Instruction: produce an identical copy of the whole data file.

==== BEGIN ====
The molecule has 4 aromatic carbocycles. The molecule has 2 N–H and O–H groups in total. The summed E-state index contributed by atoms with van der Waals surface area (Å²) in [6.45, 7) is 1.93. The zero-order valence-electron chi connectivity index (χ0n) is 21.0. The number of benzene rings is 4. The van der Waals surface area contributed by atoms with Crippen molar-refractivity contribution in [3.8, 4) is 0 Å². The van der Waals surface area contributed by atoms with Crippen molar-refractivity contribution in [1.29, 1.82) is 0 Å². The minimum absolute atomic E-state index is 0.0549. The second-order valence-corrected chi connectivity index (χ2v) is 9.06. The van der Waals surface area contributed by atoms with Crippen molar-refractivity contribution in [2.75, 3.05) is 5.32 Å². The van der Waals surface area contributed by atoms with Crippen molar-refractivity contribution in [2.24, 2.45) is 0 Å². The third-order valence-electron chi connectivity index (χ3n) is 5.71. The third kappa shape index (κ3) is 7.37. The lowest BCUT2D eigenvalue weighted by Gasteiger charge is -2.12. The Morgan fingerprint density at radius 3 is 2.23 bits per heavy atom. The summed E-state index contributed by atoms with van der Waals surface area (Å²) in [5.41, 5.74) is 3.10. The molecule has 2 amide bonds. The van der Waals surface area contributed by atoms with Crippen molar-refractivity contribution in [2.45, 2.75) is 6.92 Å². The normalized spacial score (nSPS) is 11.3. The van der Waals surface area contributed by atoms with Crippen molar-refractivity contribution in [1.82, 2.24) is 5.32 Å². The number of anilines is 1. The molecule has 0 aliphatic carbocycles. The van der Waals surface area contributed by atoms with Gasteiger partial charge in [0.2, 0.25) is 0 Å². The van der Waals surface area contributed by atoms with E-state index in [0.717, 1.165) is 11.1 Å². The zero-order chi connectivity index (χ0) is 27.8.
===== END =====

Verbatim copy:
The molecule has 4 aromatic carbocycles. The molecule has 2 N–H and O–H groups in total. The summed E-state index contributed by atoms with van der Waals surface area (Å²) in [6.45, 7) is 1.93. The zero-order valence-electron chi connectivity index (χ0n) is 21.0. The number of benzene rings is 4. The van der Waals surface area contributed by atoms with Crippen molar-refractivity contribution in [3.8, 4) is 0 Å². The van der Waals surface area contributed by atoms with Crippen molar-refractivity contribution in [1.29, 1.82) is 0 Å². The minimum absolute atomic E-state index is 0.0549. The second-order valence-corrected chi connectivity index (χ2v) is 9.06. The van der Waals surface area contributed by atoms with Crippen molar-refractivity contribution in [2.75, 3.05) is 5.32 Å². The van der Waals surface area contributed by atoms with Crippen molar-refractivity contribution in [2.24, 2.45) is 0 Å². The third-order valence-electron chi connectivity index (χ3n) is 5.71. The third kappa shape index (κ3) is 7.37. The lowest BCUT2D eigenvalue weighted by Gasteiger charge is -2.12. The Morgan fingerprint density at radius 3 is 2.23 bits per heavy atom. The summed E-state index contributed by atoms with van der Waals surface area (Å²) in [5.41, 5.74) is 3.10. The molecule has 2 amide bonds. The van der Waals surface area contributed by atoms with Crippen molar-refractivity contribution in [2.45, 2.75) is 6.92 Å². The normalized spacial score (nSPS) is 11.3. The van der Waals surface area contributed by atoms with Crippen molar-refractivity contribution in [1.82, 2.24) is 5.32 Å². The number of anilines is 1. The molecule has 0 aliphatic carbocycles. The van der Waals surface area contributed by atoms with Gasteiger partial charge in [0.2, 0.25) is 0 Å². The van der Waals surface area contributed by atoms with E-state index in [0.717, 1.165) is 11.1 Å². The zero-order chi connectivity index (χ0) is 27.8.